4: Ravinder Singh Taneja (Westerville, Ohio, U.S.A.), February 02, 2010, 6:39 AM.

Tejwant ji and Sher Singh ji have brought out the layered nuances of what Amrit Vela might mean. Conventionally, Amrit Vela is thought of as the early hours of the day (3-4 am being the magical hour) when a Sikh is expected to arise and do naam simran. Well, are we exempt the rest of the day? Amrit Vela also refers to the human life span - to Tejwant ji's point, 'when is it not Amrit Vela?' - provided we are connected.

5: Kuljeet Johar (Powell, Ohio, U.S.A.), February 02, 2010, 7:35 AM.

"Ek jaaganday na lahan" - Many fail to receive such gifts, even though they wake up early. "Ekna sutea(n) day-e uthaal" - Some are blessed by Him and He awakens them from their slumber. The early morning is ideal for simran since a good night's rest, a fresh mind and the peaceful nature of the early morn helps us in concentration. Otherwise, I believe Amrit Vela has no more significance than the other moments in the day. Guru Arjan says that simran can be done at any time. [GGS:150] - "Har simran ki sagli bayla" - Every moment is time to remember God.

6: Mohan Singh Ahluwalia (Toronto, Ontario, Canada), February 02, 2010, 8:38 AM.

Amrit Vela is a state of mind; a person practicing a spiritual life will feel hungry for shabad or gurbani any time of the day or night. Evan nitnem, Sukhmani or singing shabad-kirtan any time during the day is Amrit Vela. To most, it is a specific time of the day, especially the early morning. This is the time when all are fast asleep, no noise, and fresh air in those good old days. With today's advance technology, the atmosphere is not the same all over. The early morning is recommended for simran and for enjoying a morning walk remembering God - parbhaat feri! [GGS:305] - "Pheer chadde diwas gurbani gaave".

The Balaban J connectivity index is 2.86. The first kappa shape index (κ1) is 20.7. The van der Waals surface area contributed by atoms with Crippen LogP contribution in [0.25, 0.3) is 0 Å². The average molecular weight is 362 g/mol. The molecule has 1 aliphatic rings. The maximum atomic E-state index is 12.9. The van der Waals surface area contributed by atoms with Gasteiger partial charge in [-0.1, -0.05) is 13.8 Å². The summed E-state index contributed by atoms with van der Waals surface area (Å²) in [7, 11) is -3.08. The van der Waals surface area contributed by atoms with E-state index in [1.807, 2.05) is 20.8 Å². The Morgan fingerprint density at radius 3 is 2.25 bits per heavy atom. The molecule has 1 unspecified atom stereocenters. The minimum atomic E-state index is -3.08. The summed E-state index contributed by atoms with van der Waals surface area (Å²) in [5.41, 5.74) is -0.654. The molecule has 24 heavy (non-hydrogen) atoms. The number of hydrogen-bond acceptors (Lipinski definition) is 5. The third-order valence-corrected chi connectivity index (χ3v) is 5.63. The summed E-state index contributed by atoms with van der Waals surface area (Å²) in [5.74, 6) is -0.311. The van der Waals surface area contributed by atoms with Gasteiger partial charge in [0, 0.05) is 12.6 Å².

7: Tejwant Singh (Las Vegas, Nevada, U.S.A.), February 02, 2010, 10:14 PM.

Before we discuss this wonderful concept of Amrit Vela, we should make ourselves aware of the accountability of our actions. In Sikhi, is accountability after death (as in other major religions) or is it with every breath we take? If we fail to understand the concept of accountability in Sikhi, then the concept of Amrit Vela becomes mute. Most of the religions believe that accountability is only after death, which makes one wonder that as we can take nothing with us when we die, how can we carry all the ledgers of our lives there? "Farida, char gavaieah hund kei, char gavaieah sun, Lekha rub mangesiah, tun kerei aahoh kum?" - "O man, you waste 12 hours wandering around and the other 12 by sleeping, When your time for accountability comes, how will you explain what you have been up to?" A Sikh has a 'Day Book' which he/she opens when they get up. The book is closed shut when we recite the Soheila at night: "Deo sajjan assissarrian, jei hovei sahib seo meil." - "O Waheguru, give me the blessing when I meet you, in other words when my last breath is gone." So a Sikh is born (that is, becomes conciously aware) when he wakes up and is ready to die when he goes to bed. In the life of a Sikh, accountability is a must and it should happen with every breath we take, the same way a bookkeeper keeps track of every transaction in his day book. The Guru Granth is full of verses showing us exactly that. Amrit Vela is the first transaction in our 'Day book'. Now the question arises: what is Amrit Vela? Amrit Vela is when we are ready to start our day book.

8: Bal SIngh (London, United Kingdom), February 03, 2010, 3:24 AM.